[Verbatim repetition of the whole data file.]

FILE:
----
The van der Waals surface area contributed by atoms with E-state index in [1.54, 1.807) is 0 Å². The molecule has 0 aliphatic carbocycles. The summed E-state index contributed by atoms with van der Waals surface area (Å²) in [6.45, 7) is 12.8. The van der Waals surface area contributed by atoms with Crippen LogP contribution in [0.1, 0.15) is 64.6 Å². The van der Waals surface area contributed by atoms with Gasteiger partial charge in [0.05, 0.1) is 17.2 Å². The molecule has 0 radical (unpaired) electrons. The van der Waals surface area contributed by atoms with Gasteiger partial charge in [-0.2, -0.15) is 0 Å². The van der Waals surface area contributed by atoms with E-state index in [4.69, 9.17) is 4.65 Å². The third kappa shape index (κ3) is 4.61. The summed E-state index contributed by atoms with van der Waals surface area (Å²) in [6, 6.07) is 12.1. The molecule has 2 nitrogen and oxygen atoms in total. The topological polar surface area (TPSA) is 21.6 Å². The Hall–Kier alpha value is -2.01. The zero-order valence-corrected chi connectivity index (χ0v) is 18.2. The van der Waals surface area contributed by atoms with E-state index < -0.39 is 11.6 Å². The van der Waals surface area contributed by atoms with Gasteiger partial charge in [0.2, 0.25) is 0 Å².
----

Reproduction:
The van der Waals surface area contributed by atoms with E-state index in [1.54, 1.807) is 0 Å². The molecule has 0 aliphatic carbocycles. The summed E-state index contributed by atoms with van der Waals surface area (Å²) in [6.45, 7) is 12.8. The van der Waals surface area contributed by atoms with Crippen LogP contribution in [0.1, 0.15) is 64.6 Å². The van der Waals surface area contributed by atoms with Gasteiger partial charge in [0.05, 0.1) is 17.2 Å². The molecule has 0 radical (unpaired) electrons. The van der Waals surface area contributed by atoms with Gasteiger partial charge in [-0.2, -0.15) is 0 Å². The van der Waals surface area contributed by atoms with E-state index in [4.69, 9.17) is 4.65 Å². The third kappa shape index (κ3) is 4.61. The summed E-state index contributed by atoms with van der Waals surface area (Å²) in [6, 6.07) is 12.1. The molecule has 2 nitrogen and oxygen atoms in total. The topological polar surface area (TPSA) is 21.6 Å². The Hall–Kier alpha value is -2.01. The zero-order valence-corrected chi connectivity index (χ0v) is 18.2. The van der Waals surface area contributed by atoms with E-state index < -0.39 is 11.6 Å². The van der Waals surface area contributed by atoms with Gasteiger partial charge in [0.2, 0.25) is 0 Å².